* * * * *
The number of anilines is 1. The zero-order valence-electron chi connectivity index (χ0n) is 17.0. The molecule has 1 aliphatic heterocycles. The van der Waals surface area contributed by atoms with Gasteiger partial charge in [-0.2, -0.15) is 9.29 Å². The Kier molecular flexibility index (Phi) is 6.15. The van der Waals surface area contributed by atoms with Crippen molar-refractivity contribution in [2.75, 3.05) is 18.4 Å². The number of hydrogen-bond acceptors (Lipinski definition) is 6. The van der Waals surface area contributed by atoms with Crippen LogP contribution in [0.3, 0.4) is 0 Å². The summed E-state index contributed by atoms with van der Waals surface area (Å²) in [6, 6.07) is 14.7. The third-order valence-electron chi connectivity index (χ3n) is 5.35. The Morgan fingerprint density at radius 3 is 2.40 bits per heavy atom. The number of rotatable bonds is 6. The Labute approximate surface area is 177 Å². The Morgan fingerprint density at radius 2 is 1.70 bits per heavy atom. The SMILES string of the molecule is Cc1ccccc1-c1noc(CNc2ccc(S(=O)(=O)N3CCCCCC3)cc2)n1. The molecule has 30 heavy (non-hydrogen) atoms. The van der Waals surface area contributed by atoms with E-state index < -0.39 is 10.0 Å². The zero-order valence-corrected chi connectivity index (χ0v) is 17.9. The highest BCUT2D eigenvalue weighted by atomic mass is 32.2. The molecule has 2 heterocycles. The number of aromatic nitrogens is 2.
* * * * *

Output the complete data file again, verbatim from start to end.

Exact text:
The number of anilines is 1. The zero-order valence-electron chi connectivity index (χ0n) is 17.0. The molecule has 1 aliphatic heterocycles. The van der Waals surface area contributed by atoms with Gasteiger partial charge in [-0.2, -0.15) is 9.29 Å². The Kier molecular flexibility index (Phi) is 6.15. The van der Waals surface area contributed by atoms with Crippen molar-refractivity contribution in [2.75, 3.05) is 18.4 Å². The number of hydrogen-bond acceptors (Lipinski definition) is 6. The van der Waals surface area contributed by atoms with Crippen LogP contribution in [0.3, 0.4) is 0 Å². The summed E-state index contributed by atoms with van der Waals surface area (Å²) in [6, 6.07) is 14.7. The third-order valence-electron chi connectivity index (χ3n) is 5.35. The Morgan fingerprint density at radius 3 is 2.40 bits per heavy atom. The number of rotatable bonds is 6. The Labute approximate surface area is 177 Å². The Morgan fingerprint density at radius 2 is 1.70 bits per heavy atom. The SMILES string of the molecule is Cc1ccccc1-c1noc(CNc2ccc(S(=O)(=O)N3CCCCCC3)cc2)n1. The molecule has 30 heavy (non-hydrogen) atoms. The van der Waals surface area contributed by atoms with E-state index < -0.39 is 10.0 Å². The zero-order valence-corrected chi connectivity index (χ0v) is 17.9. The highest BCUT2D eigenvalue weighted by atomic mass is 32.2. The molecule has 2 heterocycles. The number of aromatic nitrogens is 2.